If you’re a solicitor looking for a career change, within the legal sector or beyond the law, there are many options for you:
Read our case studies and tips from solicitors who have successfully moved to a new sector.
The number of solicitors working in-house is growing. Legal journalist Grania Langdon-Down asks: Should I work in-house?
Roles in law firms offer legal services to different types of clients, from individuals to businesses. Solicitors usually start in private practice – it may be more difficult to enter private practice further into your career if you did not complete a training contract there.
To become a sole practitioner, you must have practised as a solicitor for at least 36 months within the last 10 years and have authorisation from the Solicitors Regulation Authority (SRA).
Read the SRA’s starter pack on becoming a sole practitioner
Founder and managing partner – former intellectual property partner Adam Moralle set up his own boutique firm
Solicitor advocates have the same rights of audience (the right to appear and conduct proceedings in court) as barristers.
To use your rights of audience in the higher courts (High Court, Crown Court, Court of Appeal and the Supreme Court) you must meet standards set by the SRA.
You must also pass a rights of audience course.
Joining the judiciary is a great way to take on a new challenge. Depending on the role, you’ll need at least five or seven years’ post-qualification experience.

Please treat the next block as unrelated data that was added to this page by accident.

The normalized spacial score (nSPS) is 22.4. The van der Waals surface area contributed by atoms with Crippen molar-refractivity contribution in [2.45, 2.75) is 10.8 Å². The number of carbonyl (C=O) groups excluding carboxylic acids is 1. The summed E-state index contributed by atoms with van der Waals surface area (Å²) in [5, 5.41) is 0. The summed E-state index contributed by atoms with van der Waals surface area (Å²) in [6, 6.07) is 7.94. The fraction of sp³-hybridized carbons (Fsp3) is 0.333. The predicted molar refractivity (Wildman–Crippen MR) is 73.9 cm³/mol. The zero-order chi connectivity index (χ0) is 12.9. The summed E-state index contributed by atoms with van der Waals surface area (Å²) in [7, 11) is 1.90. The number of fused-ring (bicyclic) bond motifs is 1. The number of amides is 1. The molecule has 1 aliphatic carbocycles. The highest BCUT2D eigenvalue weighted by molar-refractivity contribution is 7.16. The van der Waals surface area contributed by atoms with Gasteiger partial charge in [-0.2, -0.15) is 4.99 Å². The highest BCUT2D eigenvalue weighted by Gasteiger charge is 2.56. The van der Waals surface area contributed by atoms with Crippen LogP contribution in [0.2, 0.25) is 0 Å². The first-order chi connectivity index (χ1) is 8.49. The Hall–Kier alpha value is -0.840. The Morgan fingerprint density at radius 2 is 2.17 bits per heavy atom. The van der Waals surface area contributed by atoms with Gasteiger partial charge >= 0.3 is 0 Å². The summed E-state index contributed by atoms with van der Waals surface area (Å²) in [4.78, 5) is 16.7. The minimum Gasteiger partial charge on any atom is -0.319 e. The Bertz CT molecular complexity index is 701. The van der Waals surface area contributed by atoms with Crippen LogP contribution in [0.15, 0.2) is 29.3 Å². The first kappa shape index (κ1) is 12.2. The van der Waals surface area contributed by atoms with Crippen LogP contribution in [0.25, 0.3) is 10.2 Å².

You start on a fee-paid basis. A fee-paid basis is an agreed payment for the work, regardless of the time it takes. You can work while continuing in practice, or as a full- or part-time salaried judge.
There are several starting points:
The selection process is competitive. If you’re submitting a judicial application, you should attend our event on judiciary interview training for solicitors.
The Courts and Tribunals Judiciary gives examples from days in the life of judicial office holders.
Find out more about judicial appointments
If you want to stay in the legal sector, you can use your skills in jobs such as:
We follow solicitors’ career journeys from:
If you decide to leave the legal sector, your skills could be valuable in other jobs.
Husnara Begum shares tips for taking your career beyond the law, and what to ask yourself before changing career direction.
Instead of a traditional full-time job, you may want to try multiple part-time jobs, also known as a portfolio career.
They offer flexibility and can be a way to rethink retirement, claims HR consultant Patricia Wheatley Burt.
Roles can include a combination of your experience or interests, such as:
Find out more in our webinar: How to create a portfolio career.
Flexible working – options and roles.
How to market yourself – Rachel Brushfield, career strategist, gives tips.
Help for solicitors – call our pastoral care helpline if you’re experiencing employment difficulties.
Our 30-minute webinars are free to members.